Kimberly Geswein is a superwoman hero-thang because, while raising her two daughters, she managed to find time to become a typographer. She began with her own handwriting when she was digital scrapbooking and it quickly took off into KG Fonts. For that, we celebrate because she gave us the fonts Sue Ellen Francisco, Shadows into Light Two, La Belle Aurore, and Janda Stylish Script. These are stand-out favorites of PicMonkeyers and for good reason: they’re full of energy and delight!
To learn more about what drives Kimberly and get her tips on designing with type, we asked her a few questions.
Q. What three adjectives would you use to describe your font style?
A. Quirky, Fun, Unique
Q. I noticed that a lot of your fonts have a handwriting or scripty style. Tell me about whose handwriting they are based on.
A. At least 50% of my fonts are based on my own lettering styles. The others are based on the handwriting of friends and family members and fans who have sent in their handwriting to be “fonted.” I used to do a lot more of other people’s handwriting, but most of my designs now are 100% my own lettering.
Q. What is your process from idea to creation?
A. I use a variety of methods, from ink on paper to Wacom tablet with Adobe Illustrator.
Q. Where do you look for inspiration? What inspires you?
A. I keep an Evernote file on my iPhone. It is basically a virtual journal where you can write ideas and link to webpages and add photos. I use Evernote for everything in life! When I see something interesting, I snap a photo to remind myself to look at it again later- anything from a piece of art to handwriting on an envelope.
Q. What are some of the biggest challenges you face in your work?
A. It is tough to maintain the discipline to keep working every day. I don’t always want to sit at the computer all day working! I think we can all relate to that feeling of being trapped at the computer/desk!
Q. What do you find most rewarding?
A. I love seeing my fonts out in the world. When I see my fonts on a product, it never fails to make me smile. My daughter says I am famous but no one knows who I am. I’d say this is the truth for every font designer!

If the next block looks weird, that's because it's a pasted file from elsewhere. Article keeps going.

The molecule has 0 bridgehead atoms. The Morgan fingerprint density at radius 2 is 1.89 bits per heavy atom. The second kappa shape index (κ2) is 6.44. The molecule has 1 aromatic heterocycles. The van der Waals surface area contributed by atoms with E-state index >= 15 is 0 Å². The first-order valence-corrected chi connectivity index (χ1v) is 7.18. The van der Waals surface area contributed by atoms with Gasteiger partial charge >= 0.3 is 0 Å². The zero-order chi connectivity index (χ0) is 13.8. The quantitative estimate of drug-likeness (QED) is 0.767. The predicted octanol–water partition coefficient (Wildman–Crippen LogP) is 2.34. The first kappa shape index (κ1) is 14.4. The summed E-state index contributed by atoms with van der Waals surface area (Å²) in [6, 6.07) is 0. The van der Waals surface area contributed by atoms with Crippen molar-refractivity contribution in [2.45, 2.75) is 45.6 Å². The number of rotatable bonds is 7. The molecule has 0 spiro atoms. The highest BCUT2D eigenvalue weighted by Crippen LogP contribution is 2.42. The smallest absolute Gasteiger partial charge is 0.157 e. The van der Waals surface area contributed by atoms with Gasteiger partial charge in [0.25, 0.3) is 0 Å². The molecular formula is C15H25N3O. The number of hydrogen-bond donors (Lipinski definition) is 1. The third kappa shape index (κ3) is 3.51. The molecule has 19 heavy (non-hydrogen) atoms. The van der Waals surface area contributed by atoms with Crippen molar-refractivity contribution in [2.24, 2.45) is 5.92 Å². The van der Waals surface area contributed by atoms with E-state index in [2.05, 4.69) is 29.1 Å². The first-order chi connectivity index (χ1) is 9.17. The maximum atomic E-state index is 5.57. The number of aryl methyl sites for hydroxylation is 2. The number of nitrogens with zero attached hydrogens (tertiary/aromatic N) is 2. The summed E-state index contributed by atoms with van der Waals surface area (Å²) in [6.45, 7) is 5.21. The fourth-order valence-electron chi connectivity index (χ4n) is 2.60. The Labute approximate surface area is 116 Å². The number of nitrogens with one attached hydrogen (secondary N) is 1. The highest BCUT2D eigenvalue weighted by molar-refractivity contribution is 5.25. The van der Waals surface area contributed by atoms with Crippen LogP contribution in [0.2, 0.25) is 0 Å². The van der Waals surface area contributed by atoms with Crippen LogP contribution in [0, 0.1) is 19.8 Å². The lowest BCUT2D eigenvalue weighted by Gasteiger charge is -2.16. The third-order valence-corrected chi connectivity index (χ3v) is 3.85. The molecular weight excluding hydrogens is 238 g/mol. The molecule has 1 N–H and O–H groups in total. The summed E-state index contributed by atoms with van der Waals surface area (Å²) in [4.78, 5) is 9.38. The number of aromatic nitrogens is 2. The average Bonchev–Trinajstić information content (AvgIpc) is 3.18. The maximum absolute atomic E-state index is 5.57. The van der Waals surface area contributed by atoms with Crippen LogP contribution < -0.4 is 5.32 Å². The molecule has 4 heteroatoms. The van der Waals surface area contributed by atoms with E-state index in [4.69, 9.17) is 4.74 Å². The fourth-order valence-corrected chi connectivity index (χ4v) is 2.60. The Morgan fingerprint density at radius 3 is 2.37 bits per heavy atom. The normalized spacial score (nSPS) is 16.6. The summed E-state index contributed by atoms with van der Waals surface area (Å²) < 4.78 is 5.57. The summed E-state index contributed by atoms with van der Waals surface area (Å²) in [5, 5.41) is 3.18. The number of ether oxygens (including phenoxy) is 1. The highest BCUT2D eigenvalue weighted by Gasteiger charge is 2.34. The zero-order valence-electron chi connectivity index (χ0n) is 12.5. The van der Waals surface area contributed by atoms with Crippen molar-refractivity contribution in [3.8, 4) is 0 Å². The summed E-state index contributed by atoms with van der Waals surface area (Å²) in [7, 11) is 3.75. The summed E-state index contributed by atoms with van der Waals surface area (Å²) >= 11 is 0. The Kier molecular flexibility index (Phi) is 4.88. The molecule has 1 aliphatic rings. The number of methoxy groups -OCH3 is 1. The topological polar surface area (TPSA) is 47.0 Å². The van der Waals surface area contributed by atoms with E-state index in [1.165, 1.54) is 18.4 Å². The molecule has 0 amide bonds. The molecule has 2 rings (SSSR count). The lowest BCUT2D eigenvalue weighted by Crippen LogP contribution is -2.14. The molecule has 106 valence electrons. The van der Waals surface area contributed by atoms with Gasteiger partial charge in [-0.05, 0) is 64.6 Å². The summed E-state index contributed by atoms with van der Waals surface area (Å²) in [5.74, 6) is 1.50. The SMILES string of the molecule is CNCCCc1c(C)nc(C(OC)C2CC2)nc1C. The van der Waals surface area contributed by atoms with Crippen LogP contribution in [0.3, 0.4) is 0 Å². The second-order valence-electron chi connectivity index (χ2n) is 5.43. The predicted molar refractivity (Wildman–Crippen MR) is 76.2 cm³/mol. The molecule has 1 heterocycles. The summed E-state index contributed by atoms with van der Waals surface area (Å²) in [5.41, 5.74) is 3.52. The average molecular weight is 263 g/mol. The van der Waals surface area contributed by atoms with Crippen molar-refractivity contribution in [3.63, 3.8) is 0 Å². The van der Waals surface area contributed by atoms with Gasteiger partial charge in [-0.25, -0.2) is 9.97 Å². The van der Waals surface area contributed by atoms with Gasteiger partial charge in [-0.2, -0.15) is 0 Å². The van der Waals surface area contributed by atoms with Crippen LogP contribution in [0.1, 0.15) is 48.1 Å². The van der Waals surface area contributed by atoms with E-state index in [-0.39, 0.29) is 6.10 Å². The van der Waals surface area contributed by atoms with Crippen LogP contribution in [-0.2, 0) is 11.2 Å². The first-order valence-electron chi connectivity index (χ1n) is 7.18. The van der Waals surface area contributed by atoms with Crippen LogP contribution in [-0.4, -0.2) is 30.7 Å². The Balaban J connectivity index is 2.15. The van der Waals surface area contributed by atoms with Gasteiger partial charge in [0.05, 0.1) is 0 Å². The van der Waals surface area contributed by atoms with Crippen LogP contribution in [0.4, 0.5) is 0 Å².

Q. When you look at your extensive collection of fonts, which are your favorites? And tell us a little about why those speak to you.
A. I like anything playful and fun. My favorites are usually the most recent ones I’ve made, because it means the hard work I’ve put into them is finished. I use my 5 sets of Flavor and Frames the most.
Q. Tell us about a couple surprising places that you’ve seen your fonts.
A. As a mom, I’m always at the grocery store. I see fonts pop up on products there and it’s a nice surprise during an otherwise mundane task. Kashi cereals, OrganicGirl vegetables, and Skittles are easy ones to spot. Two of my fonts are used by the ABC shows Suburgatory and How to Live With Your Parents for the Rest of Your Life
Q. Please give us a few tips or tricks for using fonts on photos or graphic designs?
A. Think about your audience and make sure the fonts are legible for what you are doing. Don’t use a playful font for a funeral or a serious font for a birthday!
Q. If you had to talk to someone who doesn’t know how to use fonts effectively how would you describe the best way to use them?
A. There is no right or wrong in design; just play and have fun. Don’t take things too seriously.
Q. What trends do you see happening in the world of type?
A. There are stackable 3D fonts and new colored fonts (that only work in certain programs) but I haven’t played with them yet.
Q. Tell us about a finished work or a communications piece in which type choice was particularly effective and well done.
A. Flipping through magazines is a great way to see ads well done. If they catch your eye and are legible, they are doing it right!
Q. Would you talk about a situation where you’ve noticed someone use the *wrong* font, and how it affected the piece.
A. It’s easier to see the wrong font in situations. My friend is a pharmacist and her name badge has Comic Sans on it. Comic Sans is a comic font meant for use on comics. It isn’t appropriate for a pharmacy, as pharmacies are neither comics nor funny. Also, I have high school students email me all the time saying they type their term papers in my fonts. Display (decorative, fun) fonts should be used in small doses only! Don’t torture your teachers with five pages of quirky letters!
Hear, hear, Kimberly. Thanks for taking the time to chat with us.